As nights begin to lengthen across the northern hemisphere, skywatchers are able to spend more time under the stars while temperatures are still pleasant. From ghostly celestial glows to neighboring worlds, an amazing cosmic treasure trove awaits.
Mark your September calendar and gaze skyward on the next clear night!
Mars solar conjunction—September 2
Mars is on the exact opposite side of the sun from Earth today. The planet is not only invisible to skywatchers but also to NASA’s Mars landers, rovers, and orbiters too. Every two years solar conjunction occurs between our two worlds, and NASA engineers put a halt to sending all commands to the Martian spacecrafts out of concern the signals may become corrupted. According to the space agency, out of an abundance of caution, between August 28 and September 7, Curiosity stops driving, the Insight lander parks its robotic arm, and Mars orbiters temporarily pause relaying data to Earth.
Jovian triangle—September 5
Look towards the southern sky for an eye-catching celestial triangle this evening, formed by the first-quarter moon, Jupiter, and the 550 light-year distant star Antares. All three objects are hanging out around the Scorpius constellation region.
Antares is a stellar goliath to reckon with. A red supergiant star, it’s 440 times larger than our sun. If we were to replace our sun at the center of our solar system with Antares, it would easily engulf all the inner planets out to Mars. In fact it’s such a cosmic heavyweight, astronomers estimate that it may eventually go supernova.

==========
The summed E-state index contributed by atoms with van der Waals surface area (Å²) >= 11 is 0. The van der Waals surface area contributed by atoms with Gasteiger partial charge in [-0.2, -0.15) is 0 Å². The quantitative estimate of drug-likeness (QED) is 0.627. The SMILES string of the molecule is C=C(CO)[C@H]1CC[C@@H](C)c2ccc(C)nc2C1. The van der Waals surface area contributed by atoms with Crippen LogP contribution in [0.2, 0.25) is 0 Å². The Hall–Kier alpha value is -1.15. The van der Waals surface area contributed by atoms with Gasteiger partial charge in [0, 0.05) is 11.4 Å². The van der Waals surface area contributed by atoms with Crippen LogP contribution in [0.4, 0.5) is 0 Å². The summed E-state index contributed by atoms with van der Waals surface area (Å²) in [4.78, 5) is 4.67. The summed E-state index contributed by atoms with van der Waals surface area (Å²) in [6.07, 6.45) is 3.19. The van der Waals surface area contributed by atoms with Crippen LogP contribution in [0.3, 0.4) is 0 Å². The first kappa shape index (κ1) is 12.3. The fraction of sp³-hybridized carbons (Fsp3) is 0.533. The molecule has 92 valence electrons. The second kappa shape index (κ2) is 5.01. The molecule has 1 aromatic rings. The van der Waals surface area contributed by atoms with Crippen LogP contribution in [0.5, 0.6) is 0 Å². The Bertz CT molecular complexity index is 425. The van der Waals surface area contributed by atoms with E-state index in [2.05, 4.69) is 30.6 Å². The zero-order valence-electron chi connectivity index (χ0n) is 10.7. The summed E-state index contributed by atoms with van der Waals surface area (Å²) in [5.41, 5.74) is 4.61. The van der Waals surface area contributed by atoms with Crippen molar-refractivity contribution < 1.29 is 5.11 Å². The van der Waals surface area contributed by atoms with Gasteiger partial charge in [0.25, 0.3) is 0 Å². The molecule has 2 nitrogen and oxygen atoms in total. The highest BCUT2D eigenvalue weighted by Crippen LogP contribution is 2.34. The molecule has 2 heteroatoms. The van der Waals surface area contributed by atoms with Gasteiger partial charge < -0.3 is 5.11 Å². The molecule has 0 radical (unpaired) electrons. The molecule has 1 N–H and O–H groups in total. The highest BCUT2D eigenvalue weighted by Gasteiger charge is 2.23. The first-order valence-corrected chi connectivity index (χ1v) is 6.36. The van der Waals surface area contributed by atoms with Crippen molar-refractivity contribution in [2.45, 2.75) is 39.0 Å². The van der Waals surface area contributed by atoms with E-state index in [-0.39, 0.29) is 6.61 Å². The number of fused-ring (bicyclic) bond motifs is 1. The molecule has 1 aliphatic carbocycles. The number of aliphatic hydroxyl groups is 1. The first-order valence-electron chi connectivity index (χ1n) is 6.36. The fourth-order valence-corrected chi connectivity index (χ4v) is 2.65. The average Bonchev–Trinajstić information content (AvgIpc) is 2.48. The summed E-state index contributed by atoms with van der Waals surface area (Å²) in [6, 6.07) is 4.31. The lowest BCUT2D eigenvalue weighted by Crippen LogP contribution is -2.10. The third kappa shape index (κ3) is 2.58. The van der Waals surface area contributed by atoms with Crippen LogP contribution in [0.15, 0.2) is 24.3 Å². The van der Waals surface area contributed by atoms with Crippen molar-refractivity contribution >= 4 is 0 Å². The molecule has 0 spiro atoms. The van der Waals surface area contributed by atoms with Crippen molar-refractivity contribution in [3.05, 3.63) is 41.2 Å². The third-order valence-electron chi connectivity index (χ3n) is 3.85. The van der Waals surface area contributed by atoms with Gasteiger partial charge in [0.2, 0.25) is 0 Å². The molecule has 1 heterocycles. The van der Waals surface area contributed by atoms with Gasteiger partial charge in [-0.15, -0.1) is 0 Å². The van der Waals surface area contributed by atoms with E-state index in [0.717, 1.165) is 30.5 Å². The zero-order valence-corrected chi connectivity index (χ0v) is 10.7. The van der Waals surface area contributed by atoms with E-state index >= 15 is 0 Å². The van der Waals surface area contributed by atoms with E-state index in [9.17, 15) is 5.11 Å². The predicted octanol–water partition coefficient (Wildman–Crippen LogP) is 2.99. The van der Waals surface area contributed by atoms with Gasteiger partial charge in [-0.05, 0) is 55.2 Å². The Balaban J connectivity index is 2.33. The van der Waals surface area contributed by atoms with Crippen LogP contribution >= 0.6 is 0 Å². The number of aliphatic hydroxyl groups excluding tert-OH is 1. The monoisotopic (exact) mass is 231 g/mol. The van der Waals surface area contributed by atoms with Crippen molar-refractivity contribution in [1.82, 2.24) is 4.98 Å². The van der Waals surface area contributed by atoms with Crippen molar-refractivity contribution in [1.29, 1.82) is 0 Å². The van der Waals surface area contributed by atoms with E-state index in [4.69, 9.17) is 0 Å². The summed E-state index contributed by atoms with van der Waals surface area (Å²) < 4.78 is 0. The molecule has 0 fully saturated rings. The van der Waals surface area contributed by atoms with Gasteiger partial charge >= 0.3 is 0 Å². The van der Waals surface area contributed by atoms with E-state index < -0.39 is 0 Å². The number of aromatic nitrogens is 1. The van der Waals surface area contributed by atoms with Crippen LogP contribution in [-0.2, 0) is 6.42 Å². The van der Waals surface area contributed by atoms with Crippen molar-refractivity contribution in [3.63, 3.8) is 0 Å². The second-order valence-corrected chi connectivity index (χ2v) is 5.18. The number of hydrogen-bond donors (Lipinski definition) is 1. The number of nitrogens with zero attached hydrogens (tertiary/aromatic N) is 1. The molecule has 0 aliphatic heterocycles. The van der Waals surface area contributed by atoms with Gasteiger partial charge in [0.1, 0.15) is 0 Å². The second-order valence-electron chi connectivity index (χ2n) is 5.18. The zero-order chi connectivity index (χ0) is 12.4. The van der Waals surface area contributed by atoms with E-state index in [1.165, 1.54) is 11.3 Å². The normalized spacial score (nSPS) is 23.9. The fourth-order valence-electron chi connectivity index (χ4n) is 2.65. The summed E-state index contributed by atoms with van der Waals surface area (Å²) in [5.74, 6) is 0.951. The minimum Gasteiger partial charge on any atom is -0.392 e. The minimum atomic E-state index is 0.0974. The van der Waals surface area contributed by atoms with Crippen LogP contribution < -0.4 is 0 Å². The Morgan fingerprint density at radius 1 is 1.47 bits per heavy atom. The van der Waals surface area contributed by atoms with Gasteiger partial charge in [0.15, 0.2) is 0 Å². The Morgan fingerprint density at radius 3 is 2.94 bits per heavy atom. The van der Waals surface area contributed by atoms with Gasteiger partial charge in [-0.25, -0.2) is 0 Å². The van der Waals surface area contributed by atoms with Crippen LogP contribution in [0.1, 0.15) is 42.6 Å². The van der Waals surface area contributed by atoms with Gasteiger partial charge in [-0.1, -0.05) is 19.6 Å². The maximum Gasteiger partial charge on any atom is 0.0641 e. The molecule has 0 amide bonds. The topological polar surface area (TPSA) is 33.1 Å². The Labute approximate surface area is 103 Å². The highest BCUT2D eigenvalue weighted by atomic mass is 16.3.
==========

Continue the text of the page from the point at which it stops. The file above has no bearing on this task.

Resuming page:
Moon and Saturn—September 7
Look towards the southern sky at dusk for the waxing gibbous moon paying a visit with Saturn.
Look carefully below the cosmic pair for the bright asterism known as the Cosmic Teapot. This distinctive pattern of stars, nestled within the constellation Sagittarius, marks the area in Earth’s sky where the core of Milky Way galaxy is located.
Neptune at its best—September 10
The eighth and last major planet in our solar system reaches opposition. This evening Neptune is exactly opposite from the sun in our skies, which for skywatchers means that this icy blue giant is at its biggest and brightest. It shines at only a feeble 7.8 magnitude, so you will still need a small telescope to hunt it down among the backdrop of faint stars of the constellation Aquarius in the low southern sky.